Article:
Prior to Tyson Memorial being organized, the North Moultrie Church was disbanded in 1925 and members moved to the downtown Methodist church. Rev. I. P. Tyson, the pastor of Moultrie First Methodist Church, became concerned about the need for a church in the north Moultrie area and, once he had retired from active ministry, he began to work towards that goal. Rev. Dr. Tyson set up an endowment fund and, when he died after WWII, it had enough money to start this journey. In 1950, Dorsey Matthews, Hamp Kendall, Rev. Morris P. Webb, District Superintendent of Valdosta District, Dr. Walter Blasingame, M. L. Lee and Elkin Taylor helped locate the site. They agreed that a spot looking upward from Sylvester Drive would be ideal but it was occupied by untended houses and litter
. The land, however, was available for sale and the price soon agreed upon. Rev. Clarence Weeks was appointed and a parsonage rented by Dr. Blasingame on Sylvester Drive. A tent was built on the site and the first service held in September 1950 with Rev. Kelly preaching. A Sunday school was organized immediately with Dorsey Matthews being elected Superintendent. Mr. and Mrs. George V. Cotton offered space where the congregation could meet until a church could be built. The Woman's Society of Christian Service was organized in 1951. The name was chosen as a memorial to Rev. Dr. Tyson who worked tirelessly to achieve this goal. The sanctuary was completed in September 1951, through the generous donations of the charter members. A Methodist Men's Club and MYF were organized and, in June 1952, Rev. J. Kell Hinson was appointed the pastor to the North Moultrie Charge. A parsonage was built on the church lot and used until 1966. At that time, a new, brick parsonage was built on a lot given by Mrs. Watley.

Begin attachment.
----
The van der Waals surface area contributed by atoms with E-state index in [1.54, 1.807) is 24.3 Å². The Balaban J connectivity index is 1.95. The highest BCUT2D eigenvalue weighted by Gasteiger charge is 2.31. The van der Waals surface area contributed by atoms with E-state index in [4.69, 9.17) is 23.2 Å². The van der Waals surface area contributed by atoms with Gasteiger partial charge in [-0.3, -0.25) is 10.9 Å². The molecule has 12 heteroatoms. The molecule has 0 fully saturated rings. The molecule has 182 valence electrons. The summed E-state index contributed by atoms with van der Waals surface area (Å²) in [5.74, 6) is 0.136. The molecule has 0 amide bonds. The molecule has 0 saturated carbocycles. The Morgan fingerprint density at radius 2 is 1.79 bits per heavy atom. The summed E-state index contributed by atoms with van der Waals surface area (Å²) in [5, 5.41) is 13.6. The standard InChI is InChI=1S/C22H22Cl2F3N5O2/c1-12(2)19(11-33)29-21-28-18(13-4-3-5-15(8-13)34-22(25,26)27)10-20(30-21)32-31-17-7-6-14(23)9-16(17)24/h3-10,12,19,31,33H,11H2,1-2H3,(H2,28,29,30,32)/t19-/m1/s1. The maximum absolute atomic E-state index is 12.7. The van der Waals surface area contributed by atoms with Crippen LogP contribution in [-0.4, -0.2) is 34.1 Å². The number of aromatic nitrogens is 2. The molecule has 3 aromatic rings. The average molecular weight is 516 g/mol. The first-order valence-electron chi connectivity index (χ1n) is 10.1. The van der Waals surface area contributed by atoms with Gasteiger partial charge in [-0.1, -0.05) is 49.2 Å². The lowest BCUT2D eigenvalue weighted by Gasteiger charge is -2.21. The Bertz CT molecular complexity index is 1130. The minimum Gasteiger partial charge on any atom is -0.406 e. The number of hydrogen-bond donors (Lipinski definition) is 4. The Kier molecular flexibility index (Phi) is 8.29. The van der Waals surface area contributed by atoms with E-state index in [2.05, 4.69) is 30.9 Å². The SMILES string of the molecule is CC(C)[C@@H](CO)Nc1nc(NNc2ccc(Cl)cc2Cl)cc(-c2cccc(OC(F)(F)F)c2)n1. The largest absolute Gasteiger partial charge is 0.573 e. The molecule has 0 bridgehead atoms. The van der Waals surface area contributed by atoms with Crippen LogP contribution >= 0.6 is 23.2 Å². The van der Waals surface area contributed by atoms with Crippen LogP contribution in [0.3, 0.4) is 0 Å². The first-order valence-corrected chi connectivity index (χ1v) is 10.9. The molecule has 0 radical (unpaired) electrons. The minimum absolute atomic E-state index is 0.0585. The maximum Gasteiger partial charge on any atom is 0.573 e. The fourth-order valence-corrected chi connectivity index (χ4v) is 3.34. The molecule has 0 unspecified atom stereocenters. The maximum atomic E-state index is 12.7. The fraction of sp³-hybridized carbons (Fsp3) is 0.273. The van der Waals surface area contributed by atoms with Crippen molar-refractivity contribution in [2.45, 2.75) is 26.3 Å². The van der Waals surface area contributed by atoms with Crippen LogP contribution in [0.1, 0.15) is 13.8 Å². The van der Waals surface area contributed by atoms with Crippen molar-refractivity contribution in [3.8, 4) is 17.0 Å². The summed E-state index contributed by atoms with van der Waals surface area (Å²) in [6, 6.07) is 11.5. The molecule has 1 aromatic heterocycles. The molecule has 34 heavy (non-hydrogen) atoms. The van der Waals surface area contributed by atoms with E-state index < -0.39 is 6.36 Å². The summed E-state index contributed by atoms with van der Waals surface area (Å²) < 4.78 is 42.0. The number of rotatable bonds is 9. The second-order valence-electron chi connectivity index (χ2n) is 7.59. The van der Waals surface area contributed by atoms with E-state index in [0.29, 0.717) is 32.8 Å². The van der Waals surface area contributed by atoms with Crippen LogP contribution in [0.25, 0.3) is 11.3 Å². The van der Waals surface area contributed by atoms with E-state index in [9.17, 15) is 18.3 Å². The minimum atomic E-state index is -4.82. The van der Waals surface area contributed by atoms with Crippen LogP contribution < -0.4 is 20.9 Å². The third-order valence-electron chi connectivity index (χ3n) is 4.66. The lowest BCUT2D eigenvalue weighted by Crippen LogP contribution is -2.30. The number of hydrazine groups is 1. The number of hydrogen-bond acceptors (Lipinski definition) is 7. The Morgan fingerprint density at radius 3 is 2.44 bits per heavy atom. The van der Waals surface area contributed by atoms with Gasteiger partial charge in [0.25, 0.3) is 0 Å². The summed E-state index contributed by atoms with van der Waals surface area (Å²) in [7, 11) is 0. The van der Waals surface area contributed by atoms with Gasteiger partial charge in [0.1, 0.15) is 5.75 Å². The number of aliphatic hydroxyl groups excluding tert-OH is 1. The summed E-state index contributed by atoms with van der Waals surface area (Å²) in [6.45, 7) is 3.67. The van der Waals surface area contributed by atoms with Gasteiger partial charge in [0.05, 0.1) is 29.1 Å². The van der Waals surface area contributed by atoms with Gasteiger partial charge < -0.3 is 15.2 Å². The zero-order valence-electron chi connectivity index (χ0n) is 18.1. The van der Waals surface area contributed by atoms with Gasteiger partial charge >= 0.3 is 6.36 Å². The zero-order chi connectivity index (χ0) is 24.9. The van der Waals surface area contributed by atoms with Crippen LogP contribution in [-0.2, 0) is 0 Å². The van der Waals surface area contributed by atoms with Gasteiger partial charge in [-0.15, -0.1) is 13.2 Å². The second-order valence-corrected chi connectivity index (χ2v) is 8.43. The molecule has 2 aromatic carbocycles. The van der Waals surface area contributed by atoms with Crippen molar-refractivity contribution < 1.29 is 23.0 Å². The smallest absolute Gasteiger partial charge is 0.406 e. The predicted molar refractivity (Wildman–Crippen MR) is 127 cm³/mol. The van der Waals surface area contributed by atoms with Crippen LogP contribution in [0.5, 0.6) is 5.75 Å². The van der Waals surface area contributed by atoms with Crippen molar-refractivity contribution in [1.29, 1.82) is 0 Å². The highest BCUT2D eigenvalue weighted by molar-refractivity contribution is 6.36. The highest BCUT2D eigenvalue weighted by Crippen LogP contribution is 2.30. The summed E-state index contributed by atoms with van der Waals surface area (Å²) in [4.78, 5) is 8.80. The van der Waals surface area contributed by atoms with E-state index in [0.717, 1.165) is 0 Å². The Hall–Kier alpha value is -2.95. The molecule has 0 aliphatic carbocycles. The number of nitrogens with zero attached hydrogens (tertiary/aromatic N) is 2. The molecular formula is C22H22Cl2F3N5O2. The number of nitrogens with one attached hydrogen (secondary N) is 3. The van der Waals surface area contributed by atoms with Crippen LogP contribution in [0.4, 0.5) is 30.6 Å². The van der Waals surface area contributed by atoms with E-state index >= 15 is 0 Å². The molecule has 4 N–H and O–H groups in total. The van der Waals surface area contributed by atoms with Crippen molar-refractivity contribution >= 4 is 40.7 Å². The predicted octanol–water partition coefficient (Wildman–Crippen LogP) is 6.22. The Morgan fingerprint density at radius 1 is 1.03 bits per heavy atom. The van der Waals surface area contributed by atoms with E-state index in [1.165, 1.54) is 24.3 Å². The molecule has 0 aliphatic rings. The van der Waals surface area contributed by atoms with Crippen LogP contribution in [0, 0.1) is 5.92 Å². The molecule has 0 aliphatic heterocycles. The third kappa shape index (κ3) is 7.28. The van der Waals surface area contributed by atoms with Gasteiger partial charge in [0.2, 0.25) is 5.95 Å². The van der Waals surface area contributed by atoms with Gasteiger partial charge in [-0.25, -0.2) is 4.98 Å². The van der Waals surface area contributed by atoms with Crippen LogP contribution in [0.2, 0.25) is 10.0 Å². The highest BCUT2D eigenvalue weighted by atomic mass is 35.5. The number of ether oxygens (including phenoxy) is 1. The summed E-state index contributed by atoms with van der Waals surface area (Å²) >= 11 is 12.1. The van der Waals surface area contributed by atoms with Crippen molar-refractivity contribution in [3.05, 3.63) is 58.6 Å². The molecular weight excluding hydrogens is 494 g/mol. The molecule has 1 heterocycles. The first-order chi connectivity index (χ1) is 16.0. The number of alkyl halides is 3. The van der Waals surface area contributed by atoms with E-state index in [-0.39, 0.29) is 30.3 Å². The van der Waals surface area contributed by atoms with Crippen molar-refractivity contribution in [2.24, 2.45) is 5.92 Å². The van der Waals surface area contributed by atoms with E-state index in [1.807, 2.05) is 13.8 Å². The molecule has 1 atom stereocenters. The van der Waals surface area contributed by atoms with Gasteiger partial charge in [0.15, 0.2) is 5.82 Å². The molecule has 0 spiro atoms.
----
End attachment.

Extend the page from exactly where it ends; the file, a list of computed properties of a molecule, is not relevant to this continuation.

In June 1953, Rev. Paul Sauls became the first full-time pastor and, in May 1954, the church was dedicated to Bishop Arthur J. Moore in attendance
. A wing of the building, named Kendall Annex after Mr. and Mrs. Hamp Kendall, was constructed which included 8 classrooms and a pastor's study. A new brick parsonage was built under the pastorate of Rev. Joe Porterfield despite a sharp decline in membership due to military establishments in the area being phased out. In February 1977, the church was destroyed by fire. Members of the church and community removed the destroyed parts of the church from the site and, with insurance funds and donations, built a new sanctuary. Rev. Ronnie Register was appointed pastor in 1979 and the thirtieth anniversary of the church was celebrated in 1980.